I like to stay busy in my craft, be it reviewing comics, writing books, or making X-men Supreme more awesome. I’m rarely short of ideas. I’m always motivated to be more awesome. So when I see an opportunity to add a little something extra to my X-men resume, I take it!

That is the purpose of this latest sexy side-project of mine. Those who follow my work know I write them from time to time. I get an idea for something that would never make it past the censors at Marvel, Fox, or the FCC for that matter. It’s my way of exploring more mature, sexier stories that you’re not going to find anywhere else. I try to make the nature of that story relevant. That’s not always possible, but this is not the case for this sexy side-project.

As some of you might know, Fox is releasing this little movie called X-men: Apocalypse and in that movie, a few notable characters play a major role. Those notable characters have a nasty history of being horribly screwed over in the X-men movies. Without spoiling too much, this movie seems to buck history, if only this once.

The less said about this moment, the better.
Yes, I’m talking about Cyclops and Jean Grey. James Marsden and Famke Jansen are out. Tye Sherriden and Sophie Turner are in. They’re entering a franchise that saw Cyclops get killed off-screen and Jean Grey become a dispassionate fuck toy for Wolverine. To say there’s room for improvement for these two in the movies would be a big fucking understatement. X-men: Apocalypse is, I hope, the first of many steps. It promises to be an uphill battle, but this is a side-project I hope will help with that effort.

Out with the old and in with the new!
One of the big problems surrounding Cyclops and Jean Grey as characters is that, despite being the most iconic romance in the history of X-men, they’re perceived as boring and bland. The movies certainly don’t help in this effort, but the comics are guilty of this as well. It’s true that while they can come off as a generic romance at times, that doesn’t hide the fact that these two share a genuine, passionate love story together. There’s a reason why they’re such an iconic romance in the annuls of comic books. I’ve tried to capture that romance in my X-men Supreme series. I’ve also tried to show that they can be fun, sexy, and interesting.

Well, this sexy side-project takes that several steps forward and to the edge of a cliff. In this story, I entertain the crazy possibility that two people in love can fool around and be a little adventurous at times. Shocking, right? What kind of twisted mind could imagine Cyclops and Jean Grey in that kind of situation? Well, my mind is more twisted than most so why the fuck not?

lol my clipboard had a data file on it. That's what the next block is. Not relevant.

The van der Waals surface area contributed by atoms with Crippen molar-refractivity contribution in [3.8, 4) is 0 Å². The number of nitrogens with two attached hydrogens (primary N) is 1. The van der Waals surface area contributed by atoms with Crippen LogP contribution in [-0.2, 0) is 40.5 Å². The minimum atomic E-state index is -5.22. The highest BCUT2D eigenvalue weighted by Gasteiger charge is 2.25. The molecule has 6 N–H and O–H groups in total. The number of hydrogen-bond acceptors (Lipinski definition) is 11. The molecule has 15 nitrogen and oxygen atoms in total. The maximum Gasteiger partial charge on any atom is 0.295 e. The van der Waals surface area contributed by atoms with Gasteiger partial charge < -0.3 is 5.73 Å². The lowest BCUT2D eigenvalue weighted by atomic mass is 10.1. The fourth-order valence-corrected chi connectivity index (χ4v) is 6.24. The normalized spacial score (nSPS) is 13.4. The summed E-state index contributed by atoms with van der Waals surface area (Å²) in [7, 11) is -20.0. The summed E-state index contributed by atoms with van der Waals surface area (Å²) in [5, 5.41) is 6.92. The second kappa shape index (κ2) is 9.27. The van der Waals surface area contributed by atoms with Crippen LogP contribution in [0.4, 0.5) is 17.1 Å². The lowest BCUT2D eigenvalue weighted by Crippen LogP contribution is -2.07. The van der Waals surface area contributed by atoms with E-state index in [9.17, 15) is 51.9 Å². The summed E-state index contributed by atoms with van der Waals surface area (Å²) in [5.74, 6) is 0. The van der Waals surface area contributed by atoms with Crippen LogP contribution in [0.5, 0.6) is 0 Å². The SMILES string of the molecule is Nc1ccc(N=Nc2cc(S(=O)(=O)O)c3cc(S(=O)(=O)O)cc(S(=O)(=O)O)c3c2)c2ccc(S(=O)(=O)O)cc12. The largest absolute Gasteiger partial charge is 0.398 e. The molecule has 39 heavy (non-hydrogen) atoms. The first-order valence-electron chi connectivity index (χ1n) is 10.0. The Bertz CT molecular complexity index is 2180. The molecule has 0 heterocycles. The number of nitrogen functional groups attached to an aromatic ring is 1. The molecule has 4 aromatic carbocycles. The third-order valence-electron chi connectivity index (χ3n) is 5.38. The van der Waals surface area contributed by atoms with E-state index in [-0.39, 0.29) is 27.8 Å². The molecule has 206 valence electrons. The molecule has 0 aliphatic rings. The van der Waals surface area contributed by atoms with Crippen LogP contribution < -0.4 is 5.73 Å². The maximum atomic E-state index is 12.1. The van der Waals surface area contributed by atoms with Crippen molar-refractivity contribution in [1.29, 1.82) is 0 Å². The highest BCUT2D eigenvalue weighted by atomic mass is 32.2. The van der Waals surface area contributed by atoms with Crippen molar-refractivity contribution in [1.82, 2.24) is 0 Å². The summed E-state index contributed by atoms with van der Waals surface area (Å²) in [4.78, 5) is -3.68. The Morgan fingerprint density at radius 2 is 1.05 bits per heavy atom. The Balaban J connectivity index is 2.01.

Their thoughts are FAR dirtier than you think.
For that reason, and in celebration of Cyclops and Jean Grey NOT being screwed over in an X-men movie, I present this simple sexy one-shot. You will never see this side of Cyclops and Jean Grey in the comics, movies, cartoons, or anywhere else that the FCC has say over. This is a side that I think is in every passionate love affair to some degree, a desire to do something reckless and adventurous. This is my way of giving these two a chance. I think after all the shit the comics and movies have put them through, they’ve earned it.

With all the projects I have going on, it’s hard to find time to explore the sexy ones, let alone finish them in time for an event like this. I hope that those who see X-men: Apocalypse are primed to enjoy this story. I hope to make more like it down the line. So long as my mind remains both twisted and awesome, I’ll be making the effort. Nuff said!

Wednesday, May 25, 2016

Extraordinary X-men #10: Nuff Said!

Stuck in an apocalyptic future, facing some evil motherfucker intent on keeping them there, and getting lost at least once along the way. Sound familiar? It should. It's basically the premise of 95 percent of all time travel movies at some point and the X-men do it almost as often as the Terminator. Sometimes, it brings out the best in the X-men, like Days of Future Past. Sometimes, it brings out the worst in the X-men, like pretty much every other story that came after that. It's hard to know where Apocalypse Wars will be on that spectrum, but the odds are not in its favor to say the least.

Extraordinary X-men was the catalyst for Apocalypse Wars. Other X-books are just jumping into this latest effort to make the Marvel timeline even more convoluted, but Extraordinary X-men #10 is several steps ahead and running head-first into the shit storm. They're in the future. They've met Apocalypse's new horsemen. They know they're fucked if they don't get the hell out of yet another dystopian future and unfuck the past. Again, this should all be pretty familiar. I'm just here to get drunk and let you know whether it's awesome, hopefully in that exact order.

A big part of any dystopian future involves the heroes getting their asses kicked and/or turned evil. The X-men have already succeeded in one of those tasks with Colossus having once again gone evil as a horseman of Apocalypse. I'd still argue that his stint with the Phoenix Five was better. At least he got a date with Kitty Pryde out of that shit. Here, he's got an ugly ass costume that Hamberto Ramos' art can't save and the personality depth of someone waiting in line at the post office.

As for the second task of getting their ass kicked, the X-men at least put up a balanced fight. They've got Old Man Wolverine, Storm, O5 Jean Grey, and a fucking Sentinel on their side. It can't be that lopsided. They don't get their asses handed to them, but they do lose that fancy gizmo containing hundreds of mutant embryos, which is kind of a big fucking deal in their time when mutants are being poisoned by clouds of Inhuman farts. So their asses might be intact, but they've still got a sizable boot mark.